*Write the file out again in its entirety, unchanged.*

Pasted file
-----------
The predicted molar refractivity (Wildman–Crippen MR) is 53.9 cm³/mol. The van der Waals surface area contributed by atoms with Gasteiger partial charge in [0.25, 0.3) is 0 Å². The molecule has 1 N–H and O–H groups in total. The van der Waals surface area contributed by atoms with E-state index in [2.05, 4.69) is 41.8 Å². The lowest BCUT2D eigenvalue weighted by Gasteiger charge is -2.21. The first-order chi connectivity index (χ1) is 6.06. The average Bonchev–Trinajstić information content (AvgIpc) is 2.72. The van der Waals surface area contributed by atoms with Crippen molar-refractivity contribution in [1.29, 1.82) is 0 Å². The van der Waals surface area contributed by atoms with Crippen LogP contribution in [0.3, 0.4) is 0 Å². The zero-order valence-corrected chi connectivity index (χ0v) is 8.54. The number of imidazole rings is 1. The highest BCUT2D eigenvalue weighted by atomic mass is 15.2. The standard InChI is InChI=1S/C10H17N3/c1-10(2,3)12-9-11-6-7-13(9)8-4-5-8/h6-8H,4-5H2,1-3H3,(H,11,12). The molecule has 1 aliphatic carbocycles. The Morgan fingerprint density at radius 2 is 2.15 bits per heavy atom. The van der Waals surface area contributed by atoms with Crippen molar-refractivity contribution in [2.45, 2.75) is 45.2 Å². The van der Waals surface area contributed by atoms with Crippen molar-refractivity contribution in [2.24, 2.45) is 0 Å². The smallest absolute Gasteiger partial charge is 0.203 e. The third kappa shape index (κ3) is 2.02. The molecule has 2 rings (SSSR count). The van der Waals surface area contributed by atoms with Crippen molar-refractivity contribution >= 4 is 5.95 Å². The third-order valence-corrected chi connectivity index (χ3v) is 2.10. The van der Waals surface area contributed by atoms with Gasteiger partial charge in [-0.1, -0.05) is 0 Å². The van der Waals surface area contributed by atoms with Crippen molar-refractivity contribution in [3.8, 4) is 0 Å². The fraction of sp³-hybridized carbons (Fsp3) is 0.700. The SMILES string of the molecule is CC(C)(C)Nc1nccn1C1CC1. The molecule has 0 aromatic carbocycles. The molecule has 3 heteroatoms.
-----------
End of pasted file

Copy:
The predicted molar refractivity (Wildman–Crippen MR) is 53.9 cm³/mol. The van der Waals surface area contributed by atoms with Gasteiger partial charge in [0.25, 0.3) is 0 Å². The molecule has 1 N–H and O–H groups in total. The van der Waals surface area contributed by atoms with E-state index in [2.05, 4.69) is 41.8 Å². The lowest BCUT2D eigenvalue weighted by Gasteiger charge is -2.21. The first-order chi connectivity index (χ1) is 6.06. The average Bonchev–Trinajstić information content (AvgIpc) is 2.72. The van der Waals surface area contributed by atoms with Crippen molar-refractivity contribution in [1.29, 1.82) is 0 Å². The van der Waals surface area contributed by atoms with Crippen LogP contribution in [0.3, 0.4) is 0 Å². The zero-order valence-corrected chi connectivity index (χ0v) is 8.54. The number of imidazole rings is 1. The highest BCUT2D eigenvalue weighted by atomic mass is 15.2. The standard InChI is InChI=1S/C10H17N3/c1-10(2,3)12-9-11-6-7-13(9)8-4-5-8/h6-8H,4-5H2,1-3H3,(H,11,12). The molecule has 1 aliphatic carbocycles. The Morgan fingerprint density at radius 2 is 2.15 bits per heavy atom. The van der Waals surface area contributed by atoms with Crippen molar-refractivity contribution in [2.45, 2.75) is 45.2 Å². The van der Waals surface area contributed by atoms with Crippen molar-refractivity contribution in [2.24, 2.45) is 0 Å². The smallest absolute Gasteiger partial charge is 0.203 e. The third kappa shape index (κ3) is 2.02. The molecule has 2 rings (SSSR count). The van der Waals surface area contributed by atoms with Crippen molar-refractivity contribution >= 4 is 5.95 Å². The third-order valence-corrected chi connectivity index (χ3v) is 2.10. The van der Waals surface area contributed by atoms with Gasteiger partial charge in [-0.1, -0.05) is 0 Å². The van der Waals surface area contributed by atoms with Crippen molar-refractivity contribution in [3.8, 4) is 0 Å². The fraction of sp³-hybridized carbons (Fsp3) is 0.700. The SMILES string of the molecule is CC(C)(C)Nc1nccn1C1CC1. The molecule has 0 aromatic carbocycles. The molecule has 3 heteroatoms.